Mortgage Rates Continue to Climb, Reach Double Digits

by Florida's #1 Mortgage Planner on December 30, 2008

Mortgage Rates Continue to Climb, Reach Double Digits Once again, I am publishing a headline that has not yet happened, but very well may be seen in the not-so-distant future.  While we are currently experiencing some of the lowest mortgage rates in history, and may even see lower if the government gets their way, do not expect them to remain low for very long.  In fact, low rates may be a thing of the past in 2009.

You may have already heard me talk about the “mortgage rate bubble”, a term I coined a while ago.  Much of the reason for the bubble will be the fact the Fed will ultimately be the only buyer of mortgage backed securities in their efforts to drive mortgage rates down to 4.5% or less in another feeble attempt to stimulate the housing and mortgage markets.  With rates this low, we have seen huge increases in demand for mortgages, but with tighter lending standards, even getting tighter right now, most of these applications will not close and we are not seeing a rush to buy up properties by anyone other than investors.  Investors seem to amass the majority of buyers, but tighter lending standards have reduced their abilities drastically.

With all of the governments stimulus packages and bailout programs, which have totaled over $3 trillion so far, inflation will return, and return in full force.  I know that sounds strange since we are experiencing disinflation, and even deflation in some areas.  But make no mistake, the government has shown they will continue to create money out of thin air and through it into the economy until they get what they want, an opening of the credit gates and the resulting inflation.

The problem is that when the credit gates open, and open they will in due time, inflation will skyrocket as now we will realize the full effects of the government’s overspending and overprinting of money, along with the new money created by the extension of credit.  In the last few years, we have seen credit as a major driving force in the economy, and that is why the Fed wants it so badly, as it is necessary to prevent deflation.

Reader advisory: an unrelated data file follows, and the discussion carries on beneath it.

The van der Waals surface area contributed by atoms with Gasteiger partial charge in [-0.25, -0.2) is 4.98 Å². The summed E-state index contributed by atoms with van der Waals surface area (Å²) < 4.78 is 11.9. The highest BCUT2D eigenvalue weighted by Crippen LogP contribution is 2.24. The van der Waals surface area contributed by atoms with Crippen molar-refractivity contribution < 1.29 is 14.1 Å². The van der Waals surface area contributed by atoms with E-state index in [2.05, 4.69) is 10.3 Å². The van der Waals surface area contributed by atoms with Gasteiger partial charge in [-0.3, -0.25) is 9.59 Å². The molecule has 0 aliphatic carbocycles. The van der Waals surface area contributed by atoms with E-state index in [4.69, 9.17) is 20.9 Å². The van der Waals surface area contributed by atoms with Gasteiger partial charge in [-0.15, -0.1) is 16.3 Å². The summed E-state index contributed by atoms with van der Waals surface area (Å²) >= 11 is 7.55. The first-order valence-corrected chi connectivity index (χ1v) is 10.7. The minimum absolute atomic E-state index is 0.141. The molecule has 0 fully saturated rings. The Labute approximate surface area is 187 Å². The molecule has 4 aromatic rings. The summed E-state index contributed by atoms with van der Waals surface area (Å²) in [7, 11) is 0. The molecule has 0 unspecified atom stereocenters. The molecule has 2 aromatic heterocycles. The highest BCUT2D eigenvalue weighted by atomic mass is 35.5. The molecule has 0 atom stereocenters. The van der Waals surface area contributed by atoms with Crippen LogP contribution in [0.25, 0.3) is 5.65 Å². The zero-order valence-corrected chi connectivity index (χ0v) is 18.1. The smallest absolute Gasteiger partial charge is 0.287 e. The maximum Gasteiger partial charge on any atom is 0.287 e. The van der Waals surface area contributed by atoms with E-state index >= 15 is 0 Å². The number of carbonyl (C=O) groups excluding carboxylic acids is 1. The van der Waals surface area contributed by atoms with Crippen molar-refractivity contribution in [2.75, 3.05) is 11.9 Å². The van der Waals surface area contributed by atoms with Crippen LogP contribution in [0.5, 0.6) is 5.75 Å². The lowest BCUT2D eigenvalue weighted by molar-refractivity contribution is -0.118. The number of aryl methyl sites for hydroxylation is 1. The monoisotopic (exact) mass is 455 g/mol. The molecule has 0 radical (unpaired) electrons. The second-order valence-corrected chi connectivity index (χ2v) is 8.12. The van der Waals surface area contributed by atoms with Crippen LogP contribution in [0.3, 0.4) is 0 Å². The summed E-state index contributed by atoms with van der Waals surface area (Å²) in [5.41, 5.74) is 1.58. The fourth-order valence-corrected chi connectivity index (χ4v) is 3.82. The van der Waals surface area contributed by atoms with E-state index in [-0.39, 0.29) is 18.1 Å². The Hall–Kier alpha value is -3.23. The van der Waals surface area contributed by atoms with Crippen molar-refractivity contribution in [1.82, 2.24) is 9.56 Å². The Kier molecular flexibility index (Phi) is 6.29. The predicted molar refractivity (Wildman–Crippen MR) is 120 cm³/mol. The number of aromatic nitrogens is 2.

So, what can we expect to occur in the near future? 

We can expect the economy to remain in poor condition with inflation, possibly even hyper-inflation, to return.  As a result, due to the fact that inflation is the archenemy of mortgage backed securities, mortgage rates will climb, likely exceeding 10% in the future.  With mortgage rates being essentially driven lower artificially by the Fed, that climb in mortgage rates may happen very quickly, hence the bubble will burst.

{ 5 comments… read them below or add one }

David Krause January 6, 2009 at 10:29 pm

Wow, dude! You need to re-study your economics. What do you right-wingers not get? Eight years of the most conservative governance we’ve had in my 50+ years has led to disaster. And what’s your idea? If we just do more of what led to this it will get better. It’s time for guys like you and John Boehner to sit on the sidelines for…how about the next 30 years?

Florida's #1 Mortgage Planner January 9, 2009 at 11:16 am


I do not know whom John Boehner is, but I will look him up when I get a chance. As for economics, time will tell the true outcome, but take a look at this post to see a good analogy as to what is going on right now and what can happen and why.

Esko January 9, 2009 at 11:05 pm


The Fed buying mortgage-backed securities has dropped interest rates nicely. The idea seems to be to stimulate the housing market at least for the short term and this ought to inspire global investors to come back and start purchasing our mortgage paper again. Only time will tell if it works. Let’s hope it does.

Florida's #1 Mortgage Planner January 21, 2009 at 3:55 pm


While keeping mortgage rates low is a nice thing, I doubt that it will do much in the way of stimulating the housing market. It will, however, sufficiently prop up the mortgage bond market enough as to create a new bubble. Time will tell, as you mentioned, but I think they will do more harm than good in the long run.

Gary Ashton February 1, 2009 at 1:21 am

It seems the problem with the low interest rates is that the public is waiting for them to drop even lower as that seems to be the laymans view of stimulating the real estate market.

Hopefully we will see an increase in demand as the inventory slowly reduces as new construction is now at a standstill. As the demand increases then the normal market forces will likely create an upward pressure on the mortgage rates as in previous times.

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